How to Get Free Images for a Website

Nobody wants to read an article that is a sea of words. Remember that online readers are skimmers. Besides, humans are visual by nature. So adding appropriate images is a must to get people to read your content.

But you don’t want to pay for those images when the budget is tight, right? Well, the good news is you don’t have to as I am going to show you right here how to get free images for a website. I will also share some important factors you need to beware of when you use those free images in your content.

Where to Get Free Images?

These are the places you can go to get free images for a website.

Free Images
Wikimedia Commons

Some of these free images are unbelievably stunning. I feel that it is so generous of the creators to share their wonderful works with us free of charge on the Internet. For instance, I found the photo of the beautiful green leaf  in this post at Unsplash. They clearly stated at the Unsplash website that all the photos are completely free to use or modify as we like, so I added the text “Free Images for a Website” to the image and used it as a featured image for this article.

Unsplash condition

At other websites, however, images may be free to download but they have some conditions attached for you to use them. These conditions are stated on the website, so keep this in mind and always check whether or not there are any specific restrictions for the image. Especially be mindful of Copyrights and Attributions that I discuss below.

1. Copyright

how to find copyright free imagesMake sure that the creator of the image is allowing the use of it copyright free. This is something you have to be careful of particularly when you are making a change to the image. Depending on the condition attached, you might not have the right to use the changed image.

2. Commercial use

Many creators do not mind other people using their images, but they don’t want them used for commercial purposes. As long as you are not making money off of the image, such as printing them onto the products you are selling, then you are ok.

3. Attribution to the Source

Some creators require you to credit the source of the image. Below you see an attribution request attached to an image I found at Wikimedia Commons. Like this, they usually mention how they want to be attributed. For instance, they may ask you to include a text link or a link from the image. Others may require you to include a button within your content/website linked to the source. If you find an attribution request for an image, be sure to follow the instruction.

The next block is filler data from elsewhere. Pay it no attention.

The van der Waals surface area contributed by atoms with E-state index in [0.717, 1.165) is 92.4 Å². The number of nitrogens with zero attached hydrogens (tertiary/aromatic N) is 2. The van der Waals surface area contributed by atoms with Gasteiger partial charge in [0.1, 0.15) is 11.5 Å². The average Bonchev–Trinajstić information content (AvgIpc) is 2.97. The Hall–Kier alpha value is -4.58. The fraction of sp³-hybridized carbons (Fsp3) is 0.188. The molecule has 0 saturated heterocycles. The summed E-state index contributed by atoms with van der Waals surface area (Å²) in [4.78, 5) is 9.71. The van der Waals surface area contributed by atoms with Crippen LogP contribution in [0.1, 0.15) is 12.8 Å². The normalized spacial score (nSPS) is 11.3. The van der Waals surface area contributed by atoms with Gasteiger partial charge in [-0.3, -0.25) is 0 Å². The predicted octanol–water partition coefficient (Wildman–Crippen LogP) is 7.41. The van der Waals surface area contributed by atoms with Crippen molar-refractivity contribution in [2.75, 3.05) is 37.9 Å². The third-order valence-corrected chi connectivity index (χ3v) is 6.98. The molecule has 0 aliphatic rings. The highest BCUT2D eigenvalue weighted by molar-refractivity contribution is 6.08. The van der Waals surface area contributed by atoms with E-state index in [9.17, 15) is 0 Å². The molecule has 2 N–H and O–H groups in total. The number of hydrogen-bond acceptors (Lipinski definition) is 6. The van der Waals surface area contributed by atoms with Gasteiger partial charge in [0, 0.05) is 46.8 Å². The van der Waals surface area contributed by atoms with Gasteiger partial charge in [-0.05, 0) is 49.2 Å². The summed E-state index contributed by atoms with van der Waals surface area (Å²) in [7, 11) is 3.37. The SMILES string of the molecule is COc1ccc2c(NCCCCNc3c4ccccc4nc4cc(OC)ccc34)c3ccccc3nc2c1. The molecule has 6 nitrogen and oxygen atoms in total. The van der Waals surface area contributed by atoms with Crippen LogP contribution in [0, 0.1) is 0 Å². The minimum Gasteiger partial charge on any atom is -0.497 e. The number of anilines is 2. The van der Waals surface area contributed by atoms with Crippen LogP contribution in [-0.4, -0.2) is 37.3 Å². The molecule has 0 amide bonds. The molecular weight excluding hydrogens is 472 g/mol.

free images - attribution to the source

Creative Commons Search (CC Search) could be a useful site for you to find an image worry-free as it is a search engine with a filtering system. It allows you to filter online resources, including images of course, through specific license combinations you want.

what is creative common search


Take Screenshots

Taking a screenshot is another way to get an image you want at no cost. It is exactly what I did with the website image of CC Search above. If you don’t know how to take a screenshot, here is how.

PC: Press “PrntScr (Print Screen)” button
Mac: Press “Shift + Command + 4”


Take Your Own Pics!

You possess all the rights to all the pics you take. Copyright applies as soon as the original image is created, in other words, at the moment you click the shutter on the camera or hit the button on the iPhone or iPad. . They are 100% safe to do whatever you want within your website, so be sure to make use of it!

They are 100% safe to do whatever you want within your website, so be sure to make use of it!

free photos for my website

This is the picture I took for a blog post about the keyword tool I use and recommend. I wanted to show my readers what the tool looks like on my iPhone as it is an online tool and I can actually do keyword research on my phone when I am outside away from my PC. 

Like this, sometimes an actual photo conveys the exact meaning you wanted to convey rather than hundreds of words describing it. You may not be able to create stunning images like professional photographers do but don’t underestimate the power of real photos.

Once you find a free image you like, you can make your own graphics by adding text and so forth by using a tool like Canva. (free online tool)

For instance, this is a banner I have created for a blog post. I found this free image at and added texts by using Canva.

what is canvas 

I walk you through how to make your own banner free like this in this blog, so check it out. You’ll be pleasantly surprised how easy it is.

How does Pinterest work

Let’s not forget about visual-oriented social medias like Instagram and Pinterest! Your visitors cannot share your article on Pinterest if you do not have any images in it! 

Pinterest is a fast-growing social media that you cannot ignore for your online success. Just like Facebook or Twitter, be sure to make your posts Pinterest-friendly by adding images.

Also for other social medias such as Facebook and Twitter, bear in mind that your posts with an image stand out way more than the ones with text only. I can speak this from my experience as my tweets with images received way more clicks than the ones without. Good-looking graphics sure help you broadcast new posts as well as build branding of your website via social medias. 

If you know any other good sources for free images for a website, do leave comments below and share with us!

Yuko 🙂

16 Comments on "How to Get Free Images for a Website"

  1. Hi Yuko,

    Thanks for this list of free image resources, it’s just what I need.

    I run a website myself and sick and tired of using the same poor quality pictures in my content so I decided to used a paid image service called Fotolia, you might of heard of it?

    Anyway, although they are better quality, I keep seeing the same images all over the internet. I want my site to stand out not just blend in.

    I recently discovered a website called Canva where you can all kinds of cool stuff with images.This is the reason I was looking for some free images that I can upload into Canva and make my own.

    Thanks again

    • Hi Lee,

      I’ve heard of Fotolia and also heard that it’s quite pricey. Do you feel it’s worth the money?